The Norwegian Defence Material Agency has contracted Kongsberg, an indigenous defence systems provider, to deliver new multi-missile canister launchers and new Fire Distribution Centres (FDCs) for its National Advanced Surface to Air Missile Systems (NASAMS).
This new equipment is due to arrive between 2026 and 2027.
According to a company statement on 31 January 2024, Kongsberg suggested that the Norwegian Government is replacing equipment previously donated to Ukraine to help the country intercept indiscriminate Russian strikes against military and civilian targets.
In March 2023, Norway supplied two NASAMS firing units which the US matched – providing a total of four firing units as part of a joint donation. Later, the Norwegian Government provided an undisclosed number of additional NASAMS systems to the sum Nkr335m ($31.8m).
NASAMS is a medium-range, network-centric air defence system designed and developed jointly by Raytheon and Kongsberg, primarily for the Royal Norwegian Air Force (RNoAF).
The system can be deployed to identify, engage and destroy aircraft, helicopters, cruise missiles and unmanned aerial vehicles (UAVs), as well as protecting high-value assets and mass population centres against air-to-surface threats.
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Up to six missiles can be quickly launched from a single launcher at one or more flying targets. The launcher features a 360-degree defence capability and is suitable for day and night, all-weather operations.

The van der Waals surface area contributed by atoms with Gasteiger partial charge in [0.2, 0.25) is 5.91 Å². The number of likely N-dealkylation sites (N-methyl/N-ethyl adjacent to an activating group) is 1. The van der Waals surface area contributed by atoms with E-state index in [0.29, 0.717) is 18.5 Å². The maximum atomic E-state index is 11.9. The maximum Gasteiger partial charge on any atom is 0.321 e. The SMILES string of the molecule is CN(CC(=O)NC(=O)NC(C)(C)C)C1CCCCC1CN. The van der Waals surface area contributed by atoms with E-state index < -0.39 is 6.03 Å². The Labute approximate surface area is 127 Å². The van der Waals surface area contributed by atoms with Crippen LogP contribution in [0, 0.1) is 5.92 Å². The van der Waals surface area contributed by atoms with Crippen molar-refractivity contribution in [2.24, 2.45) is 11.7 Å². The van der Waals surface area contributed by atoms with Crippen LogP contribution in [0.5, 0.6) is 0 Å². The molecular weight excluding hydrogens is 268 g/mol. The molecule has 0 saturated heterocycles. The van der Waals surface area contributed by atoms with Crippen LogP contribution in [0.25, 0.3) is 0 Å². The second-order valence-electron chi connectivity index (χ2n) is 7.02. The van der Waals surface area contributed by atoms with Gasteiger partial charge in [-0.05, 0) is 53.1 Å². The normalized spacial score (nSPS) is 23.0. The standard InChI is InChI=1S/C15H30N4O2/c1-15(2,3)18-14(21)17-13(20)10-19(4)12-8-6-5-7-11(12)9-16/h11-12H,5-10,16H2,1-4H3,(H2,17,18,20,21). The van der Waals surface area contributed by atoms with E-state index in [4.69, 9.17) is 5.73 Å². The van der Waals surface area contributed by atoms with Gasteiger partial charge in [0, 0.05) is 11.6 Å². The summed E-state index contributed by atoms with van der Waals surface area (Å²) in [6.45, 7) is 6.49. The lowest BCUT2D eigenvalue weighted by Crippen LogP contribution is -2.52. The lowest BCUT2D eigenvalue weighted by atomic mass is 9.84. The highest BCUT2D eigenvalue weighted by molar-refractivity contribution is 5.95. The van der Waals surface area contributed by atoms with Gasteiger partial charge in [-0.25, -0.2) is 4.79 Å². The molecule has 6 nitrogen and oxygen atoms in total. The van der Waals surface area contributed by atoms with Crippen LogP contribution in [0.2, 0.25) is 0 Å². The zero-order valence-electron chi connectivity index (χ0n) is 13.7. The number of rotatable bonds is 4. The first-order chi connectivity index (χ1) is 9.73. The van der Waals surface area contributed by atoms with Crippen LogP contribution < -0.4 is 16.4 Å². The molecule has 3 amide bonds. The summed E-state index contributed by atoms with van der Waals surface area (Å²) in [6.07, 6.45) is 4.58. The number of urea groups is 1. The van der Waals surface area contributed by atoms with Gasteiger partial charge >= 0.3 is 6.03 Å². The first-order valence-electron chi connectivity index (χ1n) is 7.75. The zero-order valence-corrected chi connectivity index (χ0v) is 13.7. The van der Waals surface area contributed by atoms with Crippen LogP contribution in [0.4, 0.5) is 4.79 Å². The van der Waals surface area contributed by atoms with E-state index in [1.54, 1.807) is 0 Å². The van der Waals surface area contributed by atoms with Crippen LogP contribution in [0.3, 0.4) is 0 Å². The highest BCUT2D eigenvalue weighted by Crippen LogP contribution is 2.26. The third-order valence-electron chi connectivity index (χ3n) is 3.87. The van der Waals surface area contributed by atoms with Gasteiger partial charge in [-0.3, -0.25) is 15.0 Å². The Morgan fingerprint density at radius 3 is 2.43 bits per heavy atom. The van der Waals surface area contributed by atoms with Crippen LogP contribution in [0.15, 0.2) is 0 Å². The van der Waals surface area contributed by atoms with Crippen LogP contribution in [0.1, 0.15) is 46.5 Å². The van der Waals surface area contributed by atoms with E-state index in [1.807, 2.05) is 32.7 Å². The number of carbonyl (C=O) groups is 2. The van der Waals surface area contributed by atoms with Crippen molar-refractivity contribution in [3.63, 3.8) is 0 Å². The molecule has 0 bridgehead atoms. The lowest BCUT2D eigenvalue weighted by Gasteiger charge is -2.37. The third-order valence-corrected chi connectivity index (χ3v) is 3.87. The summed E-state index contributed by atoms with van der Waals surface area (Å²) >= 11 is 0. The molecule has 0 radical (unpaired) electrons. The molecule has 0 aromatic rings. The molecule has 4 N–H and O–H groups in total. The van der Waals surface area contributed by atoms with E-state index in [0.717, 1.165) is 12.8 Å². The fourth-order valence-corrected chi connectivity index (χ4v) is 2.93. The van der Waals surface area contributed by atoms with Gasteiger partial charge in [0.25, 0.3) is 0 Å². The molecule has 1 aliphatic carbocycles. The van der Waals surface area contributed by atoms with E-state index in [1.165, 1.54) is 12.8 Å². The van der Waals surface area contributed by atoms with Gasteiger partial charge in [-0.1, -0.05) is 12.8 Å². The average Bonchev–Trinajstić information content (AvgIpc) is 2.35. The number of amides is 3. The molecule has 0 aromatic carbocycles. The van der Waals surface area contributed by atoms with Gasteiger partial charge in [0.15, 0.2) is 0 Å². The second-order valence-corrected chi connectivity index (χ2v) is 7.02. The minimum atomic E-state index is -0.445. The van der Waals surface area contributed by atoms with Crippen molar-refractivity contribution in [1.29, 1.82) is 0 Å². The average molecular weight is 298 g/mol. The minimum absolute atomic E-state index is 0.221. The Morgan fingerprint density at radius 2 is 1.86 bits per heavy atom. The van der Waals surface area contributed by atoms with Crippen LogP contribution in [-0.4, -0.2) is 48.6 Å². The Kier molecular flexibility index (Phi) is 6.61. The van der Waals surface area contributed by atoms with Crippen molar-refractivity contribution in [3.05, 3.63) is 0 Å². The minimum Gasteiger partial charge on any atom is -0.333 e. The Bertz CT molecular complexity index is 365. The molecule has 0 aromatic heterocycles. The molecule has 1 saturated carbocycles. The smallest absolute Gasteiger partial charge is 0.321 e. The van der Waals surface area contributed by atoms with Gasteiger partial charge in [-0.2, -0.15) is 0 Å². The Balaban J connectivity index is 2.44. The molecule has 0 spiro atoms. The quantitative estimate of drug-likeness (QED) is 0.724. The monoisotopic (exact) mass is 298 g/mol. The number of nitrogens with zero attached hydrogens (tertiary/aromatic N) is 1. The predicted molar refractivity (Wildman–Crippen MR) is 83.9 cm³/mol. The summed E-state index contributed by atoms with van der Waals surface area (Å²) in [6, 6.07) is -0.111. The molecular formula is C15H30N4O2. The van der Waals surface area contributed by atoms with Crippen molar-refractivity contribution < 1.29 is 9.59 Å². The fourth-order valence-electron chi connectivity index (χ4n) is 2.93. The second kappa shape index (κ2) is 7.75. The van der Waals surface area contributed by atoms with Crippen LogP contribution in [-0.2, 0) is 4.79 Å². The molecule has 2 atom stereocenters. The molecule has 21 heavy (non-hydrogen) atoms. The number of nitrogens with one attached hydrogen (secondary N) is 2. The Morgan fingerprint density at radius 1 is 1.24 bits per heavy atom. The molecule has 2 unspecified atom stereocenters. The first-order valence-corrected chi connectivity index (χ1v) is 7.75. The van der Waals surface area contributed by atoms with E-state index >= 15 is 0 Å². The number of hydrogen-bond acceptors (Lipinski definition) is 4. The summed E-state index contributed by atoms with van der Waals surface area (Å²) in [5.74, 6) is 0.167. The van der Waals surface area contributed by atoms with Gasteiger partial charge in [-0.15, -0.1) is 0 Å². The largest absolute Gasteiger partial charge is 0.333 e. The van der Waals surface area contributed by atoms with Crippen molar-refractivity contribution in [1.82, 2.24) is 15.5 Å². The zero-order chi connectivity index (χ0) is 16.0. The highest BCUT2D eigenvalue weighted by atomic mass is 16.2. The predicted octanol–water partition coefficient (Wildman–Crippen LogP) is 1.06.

The leading intelligence consultancy GlobalData says that Norway currently has an order for 11 NASAMS.
Furthermore, Norway’s third-largest defence sector is in missiles and missile defence systems. GlobalData forecasts this area to be Norway’s fastest growing sector in the coming years, with a compound annual growth rate of +28.6% for the 2023-2028 period.
Norway’s new cannisters and FDCs
The Mark 2 canister launcher, the latest launcher configuration, features a new common ground launch rail for the deployment of multiple missile types, including AMRAAM missile variants and the AIM-9X Sidewinder Block 2 missile.
Meanwhile, NASAMS are fitted with an FDC command-and-control unit to perform the battle management command, control, communications, computers and intelligence functions.
It is also used for data link management, track identification and correlation, friendly protection, jam strobe triangulation, threat evaluation, weapon allocation and kill assessment.
The FDC and radars are connected using Link 16, JRE, Link 11, Link 11B, LLAPI and ATDL-1 data links.
“These are investments that secure the country,” said Norway’s Defence Minister Bjørn Arild Gram.
“The war in Ukraine has shown how important air defence is, and before Christmas  the Norwegian government was able to present a record order for air defence to the Norwegian Armed Forces.
“We have taken extraordinary measures to speed up the acquisition. The contract for the re-acquisition of donated material is the first step.”